Irresponsibility, ignorance, and self-declared “experts” on Iran

This way, please: Rumor leading the chariot of War (Vincenzo Cartari, 1582)

Go ahead: Google “Stop Iran from Executing Four Homosexual Citizens.”  You’ll get well over a thousand hits. They link to petitions that accuse four Iranian men in the small town of Charam of being gay — a capital crime. The insane activist misbehavior over Iran goes on unstoppably. And those responsible for it take no responsibility at all.

When I last wrote about this, none of the petitions were yet directly addressed to Ahmadinejad and the Iranian authorities. That didn’t take long to change. This one, on CNN’s website, now has 5000 signatures; but beyond that, it comes with helpful e-mail addresses and links so that you can contact Iran’s authorities yourself.

SEND THIS LETTER TO SUPREME LEADER OF THE ISLAMIC REPUBLIC OF IRAN ALI KHAMENEI BY COPYING AND PASTING HERE  … ALSO, SEND THIS LETTER TO VARIOUS OFFICIALS OF THE ISLAMIC REPUBLIC REGIME AS WELL AS THEIR EMBASSIES AROUND THE WORLD BY USING THIS LINK. 

The suggested missive not only affirms the men’s gayness, and hence guilt, but makes a weird link to Iran’s nuclear program. With the Flame virus spreading like, well, wildfire, it’s hard to imagine what could be more incendiary; the drafters might as well just brand the four men Israeli spies:

Your Excellency, This is a petition to bring to your attention to [sic] case of four gay men in Iran who are sentenced to be hanged for “sodomy…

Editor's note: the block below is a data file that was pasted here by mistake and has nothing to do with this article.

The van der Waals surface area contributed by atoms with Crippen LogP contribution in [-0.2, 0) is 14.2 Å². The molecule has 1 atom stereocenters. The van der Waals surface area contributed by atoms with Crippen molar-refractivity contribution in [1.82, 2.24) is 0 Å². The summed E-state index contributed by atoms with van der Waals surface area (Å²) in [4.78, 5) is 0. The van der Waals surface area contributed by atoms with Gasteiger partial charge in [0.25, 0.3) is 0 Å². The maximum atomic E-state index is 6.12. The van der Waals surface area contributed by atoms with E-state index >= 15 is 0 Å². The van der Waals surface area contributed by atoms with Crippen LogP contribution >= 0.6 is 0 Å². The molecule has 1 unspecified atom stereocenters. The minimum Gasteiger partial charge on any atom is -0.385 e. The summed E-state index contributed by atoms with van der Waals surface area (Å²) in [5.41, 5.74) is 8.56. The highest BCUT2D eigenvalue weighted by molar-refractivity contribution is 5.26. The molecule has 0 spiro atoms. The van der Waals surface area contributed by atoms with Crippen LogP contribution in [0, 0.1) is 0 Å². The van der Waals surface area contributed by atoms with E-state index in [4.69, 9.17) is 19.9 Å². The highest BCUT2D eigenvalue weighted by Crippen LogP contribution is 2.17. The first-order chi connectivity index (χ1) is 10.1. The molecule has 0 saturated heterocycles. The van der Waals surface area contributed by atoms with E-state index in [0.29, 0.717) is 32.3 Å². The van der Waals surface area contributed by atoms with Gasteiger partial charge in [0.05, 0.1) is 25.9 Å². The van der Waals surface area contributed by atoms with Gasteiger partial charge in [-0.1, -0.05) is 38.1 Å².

If this execution goes forward, it will constitute a crime against humanity in the eyes of the international community, as well as a profound affront to the international standards of justice and norms of modern cilivization [sic] as codified in human rights treaties and conventions to which Iran is a signatory state.

Unavoidably, the question arises: if the Islamic Republic cannot be trusted to honor its human rights obligations under international treaties and covenants, how can it be trusted to honor its commitments in other areas of pressing urgency such as nonproliferation? [emphasis in the original]

In fact, the last paragraph is really the most revealing. Whoever dreamed up this language, it’s clear, isn’t thinking about whether the men live or die. He or she is thinking about Iran’s nuclear program; the men’s fates are a propaganda tool. None of this is doing any good for the men. Nearly all of it is poised to do them harm.

tweet them out

Now, it’s worth repeating: we still have zero information suggesting that the men are “gay.” But none of these petitionmongers cares much about facts. On one page, I see, comments from a Morocco resident who raised doubts about the story have simply been deleted.

What, in truth, do we know now?  One human rights activist in Iran reported to the Iranian Queer Organization (IRQO) that “The four individuals are related and come from the same tribe. They’re among the thugs in the area. About two and half years ago, they have ‘cornered’ a young man of 18-19 and raped him.” He added that HRANA (the Human Rights Activists News Agency), the Farsi-language source of the original story “received th[is] original version too, but intentionally altered it to create media uproar.”

There is recurrent mistrust of HRANA’s reliability among sexual-rights activists and some other human rights campaigners in Iran. Still, after this circulated, on May 17 (28 Ordibehesht 1391), HRANA published an elaboration, based on an alleged interview with a relative of one of the four. This article states that the actual charge was “lavat beh onf,” or rape. The interviewee told HRANA that  “the families of all four” believed that the victim actually had consensual sex with the men, but had turned this into a rape claim, enlisting two other sexual partners as witnesses against them.

Makwan Mouloudzadeh